Seasoned travel writers make it look so easy. Flying around the world, staying in exotic jungle resorts, and strolling along pristine beaches under swaying palm trees.
But is it really that easy? And how exactly do you get paid for living this kind of life?
As a writing coach and mentor for aspiring writers, I’m often asked the big question: “Can I really make money as a travel writer?”
Here’s an email I received a few weeks ago from a novice writer. It was a lengthy email and I’ve edited it back to the most important questions that get to the crux of the issue.
Are you wondering about the same things as this writer?
There are 3 main questions in this writer's email:
1. Can you make money at travel writing?
2. How can you cover travel costs when magazines pay so little?
3. Can you actually make a living as a travel writer?
Questions 1 and 3 seem similar, but the answers are very different. Every writer has their own goals. Some people simply want to make a little side income; others are more interested in getting their travel costs comped; some dream of doing this full-time.
Here’s my take on these questions that are often blithely skirted and otherwise ignored:
The short answer is yes, you can make money. It’s a simple formula: come up with great story ideas and sell them to editors.
Over the past year, I’ve coached fifty neophyte writers through the entire marketing process, from dreaming up a saleable story idea, to creating a viable distribution list for the story, and writing an enticing query letter.
What I’ve learned is most novice writer’s story ideas, query letters, and sales skills are inadequate. It takes plenty of practice and study to break through the early barriers and get established.
Like any other business, it involves work.
When I got started with freelance writing, I worked 10-12 hours/day for the first few years - 7 days/week. It was the price I was willing to pay to learn the ropes and get established. During this time my marketing skills evolved and helped me meet with a high level of success. It was worth the long hours of work I put in.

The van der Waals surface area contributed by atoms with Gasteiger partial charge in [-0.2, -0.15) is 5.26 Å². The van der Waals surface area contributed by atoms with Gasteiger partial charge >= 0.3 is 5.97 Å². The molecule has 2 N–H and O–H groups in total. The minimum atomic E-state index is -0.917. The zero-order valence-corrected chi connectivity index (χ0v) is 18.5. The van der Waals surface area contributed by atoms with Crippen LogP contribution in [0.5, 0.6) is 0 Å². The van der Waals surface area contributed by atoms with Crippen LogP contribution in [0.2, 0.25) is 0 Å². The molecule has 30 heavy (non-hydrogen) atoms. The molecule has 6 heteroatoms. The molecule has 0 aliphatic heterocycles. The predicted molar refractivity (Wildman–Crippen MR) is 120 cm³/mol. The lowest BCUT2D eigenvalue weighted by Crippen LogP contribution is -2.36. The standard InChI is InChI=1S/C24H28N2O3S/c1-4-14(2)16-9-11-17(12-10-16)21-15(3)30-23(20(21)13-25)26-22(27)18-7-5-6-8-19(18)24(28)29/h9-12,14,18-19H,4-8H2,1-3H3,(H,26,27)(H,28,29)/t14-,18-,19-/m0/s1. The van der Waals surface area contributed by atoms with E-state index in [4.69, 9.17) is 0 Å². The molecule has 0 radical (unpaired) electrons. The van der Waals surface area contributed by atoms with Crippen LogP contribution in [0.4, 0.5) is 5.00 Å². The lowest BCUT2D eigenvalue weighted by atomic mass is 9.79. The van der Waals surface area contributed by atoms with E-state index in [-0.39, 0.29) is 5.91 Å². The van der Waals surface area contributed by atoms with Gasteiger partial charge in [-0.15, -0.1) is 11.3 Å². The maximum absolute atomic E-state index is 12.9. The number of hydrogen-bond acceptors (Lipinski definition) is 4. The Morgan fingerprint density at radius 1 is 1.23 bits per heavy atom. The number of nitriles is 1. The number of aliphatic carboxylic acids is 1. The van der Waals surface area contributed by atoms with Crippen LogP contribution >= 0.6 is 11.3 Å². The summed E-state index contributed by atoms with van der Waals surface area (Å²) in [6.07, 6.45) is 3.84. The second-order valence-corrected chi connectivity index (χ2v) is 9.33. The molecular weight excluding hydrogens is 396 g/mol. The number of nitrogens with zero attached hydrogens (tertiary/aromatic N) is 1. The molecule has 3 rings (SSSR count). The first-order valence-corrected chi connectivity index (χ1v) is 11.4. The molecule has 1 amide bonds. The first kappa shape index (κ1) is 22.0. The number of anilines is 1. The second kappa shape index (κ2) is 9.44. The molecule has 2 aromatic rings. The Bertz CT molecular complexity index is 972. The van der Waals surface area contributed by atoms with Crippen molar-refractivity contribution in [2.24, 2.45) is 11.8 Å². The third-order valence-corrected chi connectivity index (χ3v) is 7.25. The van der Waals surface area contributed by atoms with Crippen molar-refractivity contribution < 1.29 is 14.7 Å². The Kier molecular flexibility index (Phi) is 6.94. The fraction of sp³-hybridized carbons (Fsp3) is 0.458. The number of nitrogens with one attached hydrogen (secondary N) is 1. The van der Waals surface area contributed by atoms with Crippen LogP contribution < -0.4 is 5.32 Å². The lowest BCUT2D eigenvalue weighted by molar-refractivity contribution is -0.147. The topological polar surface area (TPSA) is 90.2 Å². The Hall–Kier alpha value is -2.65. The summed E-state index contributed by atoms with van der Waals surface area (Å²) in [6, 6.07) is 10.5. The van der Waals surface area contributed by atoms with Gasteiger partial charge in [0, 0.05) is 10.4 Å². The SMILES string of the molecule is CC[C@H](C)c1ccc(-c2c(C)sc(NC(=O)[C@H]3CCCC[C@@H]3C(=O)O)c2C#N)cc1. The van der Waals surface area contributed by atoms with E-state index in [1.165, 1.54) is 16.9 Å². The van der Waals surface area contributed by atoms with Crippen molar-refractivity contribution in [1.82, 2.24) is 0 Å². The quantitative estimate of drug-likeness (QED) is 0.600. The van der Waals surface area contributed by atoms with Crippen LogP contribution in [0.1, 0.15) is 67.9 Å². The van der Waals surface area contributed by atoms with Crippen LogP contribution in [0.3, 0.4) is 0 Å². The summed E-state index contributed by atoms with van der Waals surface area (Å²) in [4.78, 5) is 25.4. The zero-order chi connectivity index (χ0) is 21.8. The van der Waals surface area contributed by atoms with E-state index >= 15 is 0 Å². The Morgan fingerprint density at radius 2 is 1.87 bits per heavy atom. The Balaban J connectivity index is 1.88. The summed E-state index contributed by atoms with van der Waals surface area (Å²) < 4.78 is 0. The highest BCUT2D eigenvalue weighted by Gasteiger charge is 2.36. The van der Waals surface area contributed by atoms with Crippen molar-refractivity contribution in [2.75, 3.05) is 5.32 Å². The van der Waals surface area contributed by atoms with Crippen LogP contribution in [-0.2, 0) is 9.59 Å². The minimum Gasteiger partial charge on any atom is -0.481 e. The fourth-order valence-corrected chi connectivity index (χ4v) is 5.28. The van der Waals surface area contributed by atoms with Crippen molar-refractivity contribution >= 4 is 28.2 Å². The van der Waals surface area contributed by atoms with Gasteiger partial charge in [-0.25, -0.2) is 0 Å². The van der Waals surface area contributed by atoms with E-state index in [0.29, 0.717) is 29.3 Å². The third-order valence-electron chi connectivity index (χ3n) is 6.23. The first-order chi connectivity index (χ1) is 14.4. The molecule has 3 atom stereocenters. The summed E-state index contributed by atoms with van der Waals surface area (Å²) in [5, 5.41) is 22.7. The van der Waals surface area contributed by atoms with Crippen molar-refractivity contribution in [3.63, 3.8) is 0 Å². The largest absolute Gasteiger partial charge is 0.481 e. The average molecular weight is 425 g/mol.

But, the reality is that if you don’t do the work, the closing ratio for your queries will be very low.
Seasoned writers consider themselves lucky to sell 25%-40% of the stories they pitch. For beginners, the percentage is often much lower.
In fact, for novice writers the closing ratio is more like 10%. Only one beginner's query in ten is likely to be picked up by a magazine editor. Certainly a talented beginner might hit 20%, but this is exceptional and rare.
It’s because of these things that people often give up before they get any traction. That’s understandable.
Yet, despite this information, there are lots of people who still want to be travel writers. I can understand why. From my experience, if you love to travel and you love to write, it’s a satisfying way to tell people about your experiences.
Travel writing differs from other types of freelance writing in one very specific way: you actually need to go out in the field to do your research.
As the writer pointed out in his email at the beginning of this article, it costs money to travel and do your research.
Magazines won’t pay your travel expenses. And when you compare your travel costs against what you are paid for articles - the result is negative.
Fortunately, the travel industry understands this. And that’s why learning how to land press trips is critically important. It’s one of the most important strategies if you want to be successful.
Here’s my strategy to make this work:
Here are 3 distinctly different examples and real scenarios of press trips I’ve taken. I’ve included the money I earned and how my travel expenses were covered:
Scenario 1. All expenses are paid.
In this ideal scenario, you are invited on a press trip and all expenses are paid. For organized press trips, this is often the case.
For example, last year I was invited on a 1-week tour by the Belgian National Tourist Agency. Before leaving on the trip, I sold a couple articles worth $1500, which I wrote after returning from the trip. The tourist agency covered all travel expenses.
Many writers have a policy of only going on this kind of press trip. Your travel expenses are completely covered, so whatever you earn from your assignments is profit.
But sometimes you want to take a trip, and you decide you’re willing to pick up some of the costs.
Scenario 2. Some expenses are paid.
In 2013, I did a 6-week tour of Europe. I love attending the Diamond League track and field meets held in various places throughout Europe. But there are several days between meets and I have to do something with my time.
So I organized press trips during my spare time to see some new places. And, of course, I pre-sold articles about those places.
This trip included a 12-day tour of SW Germany as a guest of their national tourist board, a 5-day tour of Wales as a guest of Visit Wales, a complimentary week-long cruise down the Burgundy Canal in a luxury boutique hotel barge. It also included numerous tours and attractions, and press passes to the track and field meets because I had writing assignments for these activities.